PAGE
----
If you happen to be a distributor or supplier that generates a meaningful portion of your turnover from restaurants that reside within the retail domain (i.e. they’ve got a high street or shopping centre presence) then business would appear to look pretty assured right now.
Analysts say that the number of people eating out is on the rise again, there is an appetite for more varied global cuisines among consumers, and branded chains seem to be embarking on their own private contest to see who can open the most sites possible. But this is nothing to complain about.
In fact, it is only good news for the catering equipment industry if it means more dosh being spent on new designs, modern kit and install work.
One of the most compelling stories for me, though, is what’s happening in the mass retail side of the foodservice business. Supermarkets have always been major clients of the equipment trade due to the huge volume of refrigeration they require and because of the sales they make from in-store cooking and bakery goods. But there is now an additional dimension to that in the shape of restaurant investment.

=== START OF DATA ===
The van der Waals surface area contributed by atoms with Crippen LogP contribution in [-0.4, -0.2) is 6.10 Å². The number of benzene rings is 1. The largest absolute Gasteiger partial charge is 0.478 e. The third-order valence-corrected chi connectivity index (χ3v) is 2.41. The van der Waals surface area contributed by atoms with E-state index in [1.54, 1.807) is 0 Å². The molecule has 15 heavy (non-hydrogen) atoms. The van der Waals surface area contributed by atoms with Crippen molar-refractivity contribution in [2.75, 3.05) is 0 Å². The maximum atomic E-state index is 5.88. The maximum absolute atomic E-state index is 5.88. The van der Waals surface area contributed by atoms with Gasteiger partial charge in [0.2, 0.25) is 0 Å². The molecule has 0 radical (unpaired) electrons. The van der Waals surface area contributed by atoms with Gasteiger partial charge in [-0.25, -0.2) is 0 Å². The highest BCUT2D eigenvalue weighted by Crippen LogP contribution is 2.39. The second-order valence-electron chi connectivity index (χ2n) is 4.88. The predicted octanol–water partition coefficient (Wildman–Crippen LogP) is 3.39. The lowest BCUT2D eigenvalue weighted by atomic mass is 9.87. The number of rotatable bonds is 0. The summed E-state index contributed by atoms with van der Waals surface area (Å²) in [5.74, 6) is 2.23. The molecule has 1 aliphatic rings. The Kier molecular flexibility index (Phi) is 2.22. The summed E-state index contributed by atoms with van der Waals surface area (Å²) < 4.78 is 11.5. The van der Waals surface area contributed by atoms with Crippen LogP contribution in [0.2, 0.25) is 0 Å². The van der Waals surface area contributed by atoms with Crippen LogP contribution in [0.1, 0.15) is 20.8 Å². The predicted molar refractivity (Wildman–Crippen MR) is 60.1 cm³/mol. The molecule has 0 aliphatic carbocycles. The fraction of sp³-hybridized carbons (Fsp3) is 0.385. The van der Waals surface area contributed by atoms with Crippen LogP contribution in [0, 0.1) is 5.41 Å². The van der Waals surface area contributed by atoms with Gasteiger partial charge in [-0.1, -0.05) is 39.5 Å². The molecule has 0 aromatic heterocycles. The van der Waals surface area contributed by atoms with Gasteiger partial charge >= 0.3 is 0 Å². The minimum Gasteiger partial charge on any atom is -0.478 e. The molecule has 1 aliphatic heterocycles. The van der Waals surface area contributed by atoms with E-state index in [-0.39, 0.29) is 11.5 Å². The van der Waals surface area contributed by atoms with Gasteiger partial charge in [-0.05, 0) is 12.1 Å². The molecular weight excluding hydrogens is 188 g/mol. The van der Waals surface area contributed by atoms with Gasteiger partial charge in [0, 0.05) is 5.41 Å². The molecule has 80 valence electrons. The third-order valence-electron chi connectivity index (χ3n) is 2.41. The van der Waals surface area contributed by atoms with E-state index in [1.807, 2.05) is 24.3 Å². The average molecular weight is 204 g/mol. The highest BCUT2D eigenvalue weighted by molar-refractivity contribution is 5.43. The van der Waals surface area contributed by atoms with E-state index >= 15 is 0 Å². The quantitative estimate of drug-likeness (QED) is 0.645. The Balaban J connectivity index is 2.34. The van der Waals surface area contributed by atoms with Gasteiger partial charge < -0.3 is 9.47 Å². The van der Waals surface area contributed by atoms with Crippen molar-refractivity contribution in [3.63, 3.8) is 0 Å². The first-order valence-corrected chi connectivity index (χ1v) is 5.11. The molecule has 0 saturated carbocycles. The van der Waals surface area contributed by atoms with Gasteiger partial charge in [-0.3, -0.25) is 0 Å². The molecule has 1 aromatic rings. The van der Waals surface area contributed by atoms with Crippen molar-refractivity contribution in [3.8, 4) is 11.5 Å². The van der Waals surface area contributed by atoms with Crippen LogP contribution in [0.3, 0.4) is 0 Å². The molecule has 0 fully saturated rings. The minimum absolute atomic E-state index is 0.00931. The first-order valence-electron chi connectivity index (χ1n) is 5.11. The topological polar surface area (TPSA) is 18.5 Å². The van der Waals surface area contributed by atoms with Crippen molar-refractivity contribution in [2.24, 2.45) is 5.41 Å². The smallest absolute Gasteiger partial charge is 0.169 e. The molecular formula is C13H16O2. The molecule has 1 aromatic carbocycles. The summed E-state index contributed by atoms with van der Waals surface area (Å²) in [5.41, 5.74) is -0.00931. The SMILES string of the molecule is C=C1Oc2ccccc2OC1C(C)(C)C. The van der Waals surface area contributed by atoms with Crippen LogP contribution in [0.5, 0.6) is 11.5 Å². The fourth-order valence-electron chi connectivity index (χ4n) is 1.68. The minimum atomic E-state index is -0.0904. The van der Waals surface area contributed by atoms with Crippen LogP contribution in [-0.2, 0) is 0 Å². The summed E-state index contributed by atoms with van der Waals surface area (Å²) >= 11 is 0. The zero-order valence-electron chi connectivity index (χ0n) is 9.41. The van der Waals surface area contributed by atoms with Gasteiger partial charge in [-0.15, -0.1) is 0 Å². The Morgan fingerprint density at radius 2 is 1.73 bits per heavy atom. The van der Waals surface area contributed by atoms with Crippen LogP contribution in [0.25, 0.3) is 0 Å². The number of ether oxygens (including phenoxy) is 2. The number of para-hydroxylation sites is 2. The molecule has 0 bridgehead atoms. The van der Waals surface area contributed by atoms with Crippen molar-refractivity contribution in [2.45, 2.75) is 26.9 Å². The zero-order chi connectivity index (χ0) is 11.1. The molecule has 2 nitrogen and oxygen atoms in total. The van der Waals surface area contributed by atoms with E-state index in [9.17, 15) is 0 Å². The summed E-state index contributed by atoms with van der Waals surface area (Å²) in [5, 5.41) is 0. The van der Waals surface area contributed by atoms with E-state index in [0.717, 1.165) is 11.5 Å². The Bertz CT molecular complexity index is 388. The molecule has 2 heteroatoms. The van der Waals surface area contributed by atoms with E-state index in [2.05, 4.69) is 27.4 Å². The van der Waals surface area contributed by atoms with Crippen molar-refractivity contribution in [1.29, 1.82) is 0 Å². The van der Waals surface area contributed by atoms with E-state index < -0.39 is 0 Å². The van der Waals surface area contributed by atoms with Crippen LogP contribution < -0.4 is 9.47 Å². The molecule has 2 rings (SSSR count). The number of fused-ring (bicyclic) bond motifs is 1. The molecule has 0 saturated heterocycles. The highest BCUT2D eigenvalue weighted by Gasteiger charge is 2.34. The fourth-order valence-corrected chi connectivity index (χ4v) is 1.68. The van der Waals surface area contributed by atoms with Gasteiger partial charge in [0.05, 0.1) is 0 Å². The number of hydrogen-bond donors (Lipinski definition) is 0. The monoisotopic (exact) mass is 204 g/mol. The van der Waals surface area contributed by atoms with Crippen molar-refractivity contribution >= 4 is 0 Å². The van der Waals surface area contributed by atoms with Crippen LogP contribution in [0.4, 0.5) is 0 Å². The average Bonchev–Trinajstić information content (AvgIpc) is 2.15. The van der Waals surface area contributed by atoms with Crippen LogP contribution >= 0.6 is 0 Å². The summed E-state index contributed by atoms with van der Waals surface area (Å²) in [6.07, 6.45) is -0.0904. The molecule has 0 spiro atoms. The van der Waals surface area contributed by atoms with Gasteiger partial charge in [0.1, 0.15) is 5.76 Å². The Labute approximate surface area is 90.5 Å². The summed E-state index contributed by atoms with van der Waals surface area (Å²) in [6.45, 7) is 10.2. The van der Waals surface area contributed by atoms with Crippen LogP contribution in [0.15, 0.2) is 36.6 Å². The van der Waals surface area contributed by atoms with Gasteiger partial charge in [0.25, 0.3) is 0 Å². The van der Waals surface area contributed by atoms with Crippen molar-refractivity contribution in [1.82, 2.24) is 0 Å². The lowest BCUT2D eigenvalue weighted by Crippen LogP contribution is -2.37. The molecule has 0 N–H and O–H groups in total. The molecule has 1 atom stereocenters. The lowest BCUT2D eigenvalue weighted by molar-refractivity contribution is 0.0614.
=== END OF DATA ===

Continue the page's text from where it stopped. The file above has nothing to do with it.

Tesco is the obvious case study here after it paid £50m for Giraffe last year. The first real upshot of that purchase became apparent last month when Tesco officially made its debut in the casual dining space by launching a 150-cover Giraffe at its giant store in Watford.
If Tesco’s intentions in the restaurant space weren’t already clear enough, its largest store in Coventry was also revealed as the location for a family carvery concept called Decks.
If these trials go well, it’s inevitable that they will quickly become regular fixtures in stores where Tesco has the floor space and catchment area to accommodate them. Soon, it will feel as normal to go to a supermarket for a quality meal as it does to buy a 60-inch LCD TV or to try on clothes.
More significantly, how many more supermarket-style retailers will follow suit as they bid to alter the perception of what a traditional ‘customer restaurant’ has stood for or — the more likely incentive — they realise there is money to be made from using their store space in alternative ways.
This trend isn’t only limited to supermarkets. Debenhams has just splashed £25m replacing office space at its flagship Oxford Street store with a restaurant, cafe and bistro, while John Lewis is expected to unveil a new food concept soon after its own chief executive recently described its current restaurant and cafeteria offerings as “middle of the road”.
For catering equipment providers with established legacies or links with such household names in the mass retail sector, the next few years could be extremely interesting indeed.